After the fire, Pera changed radically. Instead of wood, the main building materials came from stone and brick. A right to purchase property was given to foreigners in 1865 and this led the Levantenes to build a variety of buildings such as monumental structures, apartments, schools, sanctuaries, hotels, warehouses, and passages on the Grand Rue de Pera, today’s Istiklal Avenue. These buildings show a range of architectural styles from classical to Neo-Gothic, Neo-Ottoman to Art Nouveau. The famous shopping arcades such as the Halep Passage, the Hacapulo Passage (Hazzapulo), the El-Hamra Passage, and the Rumelian Passage are still present today. Istiklal’s most outstanding buildings, such as the Doğan Apartment Building, the St. Antuan Catholic Church, the Flower Passage, Narmanlı Han, the Pera Palace, the Egypt Apartment, the Swedish and French Palaces, the Botter Apartment, and Hagia Triada were all constructed during this period.
As the 19th century came to its end, Beyoğlu assumed the look of a European neighbourhood and became Istanbul’s center of finance, culture, and entertainment. It was easy to find posh cafes, stores selling luxury products from Europe, restaurants, and nightclubs that couldn’t be located anywhere else in the city. There were large and splendid theatres where famous European plays, operas, and concerts showed nightly. You could also find foreign enterprises such as foreign mail services, institutes, schools, and offices of professionals such as bankers, lawyers, doctors and pharmacies in the district. For the first time, Istanbulites got acquainted with “urban richness”, in the form of coiffures, beauty parlors, wigmaker shops, dry cleaner stores, bookstores, glassware shops, delicatessen shops and travel agencies. In short, Beyoglu was a Western neighbourhood in the middle of a Muslim city, where all languages of the world converged.
Beyoğlu retained its multicultural, multi-faith, and multi-national social structure for over a century. At one point, the population became more homegeneous due to certain social and political events, four of which stand out. First was the Wealth Tax (1942-43), which made non-Muslims pay an extraordinary tax on nearly everything. This was the first policy attempting to disadvantage the non-Muslims of Istanbul as a form of economic genocide.
The second important event was the founding of Israel in 1948. A Jewish population had always been present in Istanbul and was integral to Istanbul’s multicultural society. Soon, however, the vast majority of Turkish Jews immigrated to Israel for economic reasons, severely diminishing Istanbul’s Jewish population. In three years, between 1948 and 1951, Istanbul lost half of its Jewish population.
The third event killed Istanbul’s spirit, history, and whatever was left from Constantinople. The 6-7 September Istanbul Pogrom was a Turkish riot against Istanbul’s Greek community, meant to expunge them from the city. On the evening of September 5th, Istanbul received the news that a bomb attack had taken place in Atatürk’s birthplace in Thessaloniki. The Istanbul Express’s headline the following day read “Our father Atatürk’s house has been bombed”, inciting a riot which began with the attack on the Haylayf pasty shop in Pangaltı. The chaos then spread all over the city. The damage, both material and immaterial, was immeasurable. Following the events that September, many of the Greeks in Istanbul left their homes and businesses behind and emigrated from Turkey.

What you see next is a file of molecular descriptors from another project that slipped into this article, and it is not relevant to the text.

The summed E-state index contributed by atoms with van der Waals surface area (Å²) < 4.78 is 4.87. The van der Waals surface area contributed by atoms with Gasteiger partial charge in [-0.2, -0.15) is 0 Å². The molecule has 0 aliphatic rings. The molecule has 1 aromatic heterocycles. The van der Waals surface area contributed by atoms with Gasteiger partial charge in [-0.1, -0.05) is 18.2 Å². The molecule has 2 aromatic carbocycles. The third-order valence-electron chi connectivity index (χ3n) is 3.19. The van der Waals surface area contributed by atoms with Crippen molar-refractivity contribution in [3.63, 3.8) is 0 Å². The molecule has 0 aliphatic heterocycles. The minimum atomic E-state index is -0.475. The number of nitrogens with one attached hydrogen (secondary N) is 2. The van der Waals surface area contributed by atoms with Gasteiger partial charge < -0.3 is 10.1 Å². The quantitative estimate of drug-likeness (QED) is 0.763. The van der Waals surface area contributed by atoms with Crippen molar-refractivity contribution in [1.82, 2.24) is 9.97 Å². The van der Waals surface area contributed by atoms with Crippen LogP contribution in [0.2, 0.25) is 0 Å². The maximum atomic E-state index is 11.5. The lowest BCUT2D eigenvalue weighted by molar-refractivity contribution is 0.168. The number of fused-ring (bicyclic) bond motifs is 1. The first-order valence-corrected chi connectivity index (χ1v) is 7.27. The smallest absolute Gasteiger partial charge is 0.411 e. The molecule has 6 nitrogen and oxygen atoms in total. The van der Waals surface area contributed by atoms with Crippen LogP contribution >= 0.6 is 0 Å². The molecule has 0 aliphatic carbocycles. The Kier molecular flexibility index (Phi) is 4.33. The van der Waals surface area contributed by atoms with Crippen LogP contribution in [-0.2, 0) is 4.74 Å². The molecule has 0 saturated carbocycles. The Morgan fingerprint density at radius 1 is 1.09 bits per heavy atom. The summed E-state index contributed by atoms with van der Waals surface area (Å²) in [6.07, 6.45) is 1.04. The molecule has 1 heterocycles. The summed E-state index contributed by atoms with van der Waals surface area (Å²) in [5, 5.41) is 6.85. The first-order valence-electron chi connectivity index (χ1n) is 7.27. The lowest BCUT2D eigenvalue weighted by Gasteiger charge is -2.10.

Next, the event that left Beyoğlu at its all-time low was the 1964 expulsion of the remaining Greeks in Istanbul. Due to the strained tensions between Greece and Turkey from the Cyprus problem, the Turkish government made the decision to expel nearly 40,000 Greeks from Istanbul on March 16th, 1964. This fateful decision proved to be a turning point in terms of Turkey’s homogenisation process. In addition to these four crucial historical events, the 1974 Cyprus Peace Operation, the ‘Citizen, Speak Turkish’ campaign, repeated military coups, a mass migration from Anatolia to Istanbul, and an unplanned urbanisation all contributed to the cultural devastation of Beyoğlu.
After the 1950s, the population of Beyoğlu decreased with the departure of non-Muslims. With the rapid industrialisation of the 1950s and 1960s, Istanbul became a magnet for migrant groups from rural areas of the country and Beyoğlu began to answer the need of cheap residences for rural people, who had been illegally occupying the buildings abandoned by non-Muslim residents. The district was gradually “Turkified”, which introduced some important changes to the social structure of the district. Beyoglu became home to numerous marginalised groups including sex workers, transvestites, Roma gypsies, Kurdishes, and many more. Brothels were opened and drug dealers took over the streets. Beyoglu became a hotbed of crime where people were afraid to walk on its streets even during broad daylight.
By the beginning of 1980s, Beyoğlu was completely run down. It was a hotbed of crime where people were afraid to walk on its streets even during broad daylight. It was no longer a Western neighborhood, nor a center of entertainment or culture. The arabesque culture began touching Beyoğlu’s spirit deeply. The cinemas, theaters, cafes, restaurants and bars had shut down one after another, and pavyons and gazinos began to take their place. During this era, Beyoğlu by night was strictly a male-dominated space!
Bedrettin Dalan, the first mayor of Greater Istanbul, took on the transformation of worn-out Istanbul to a global city. For him, Beyoğlu, was a place that needed rehabilitation from prostitution and drug trafficking, especially because it was one of the most prominent and historically dense part of the city. As a result, urban renewal projects were brought to the agenda with Beyoğlu as the focal point.
Various measures were taken to revive Beyoğlu, such as the establishment of the Association of Beautification and Preservation of Beyoğlu, the widening of Tarlabaşı Avenue and the pedestrianisation of Istiklal Avenue in 1990. In fervent pursuit of his goal, the mayor took on the liberty to demolish a large number of 19th century buildings and to relocate the thousands of people living in them. Thus the newly sanitised Beyoğlu became a haven for cafes, restaurants, hotels, cultural buildings, art galleries, bookstores, theatres, taverns and bars. Other activities and festivals have also played an effective role in the revitalisation process. Together, these essential developments then spilled over to the surroundings neighbourhoods such as Cihangir, Galata, Şişhane and Tophane, and a new impulse was given to the entire area.
Since the 1990s, the nostalgia could be experienced once again. Beyoğlu has regained its value and became the most favourable district in all of Istanbul. Beyoğlu is probably the only place that can be home to more than 15 million Istanbulities and it is not possible for tourists to skip Beyoğlu when they come to Istanbul. Presently, you can find a seedy side, with prostitutes and drug dealers, and a new cosmopolitan area that can be considered to be the centre of commerce, entertainment and culture as it was in its glory days. It is known that all aspects of culture and art in Istanbul originate from Beyoğlu, from the past to the present. It is teeming with cinemas, theatres, operas, art galleries, bookshops, festivals and biennial lovers; Beyoğlu is an important place to almost everyone. Today, Beyoğlu is the ambassador of Istanbul, embodying the city’s energy.
Ilker Yaman is a story teller, story writer, and a relentless researcher, with great interest to be a turnsole test for booksy pimps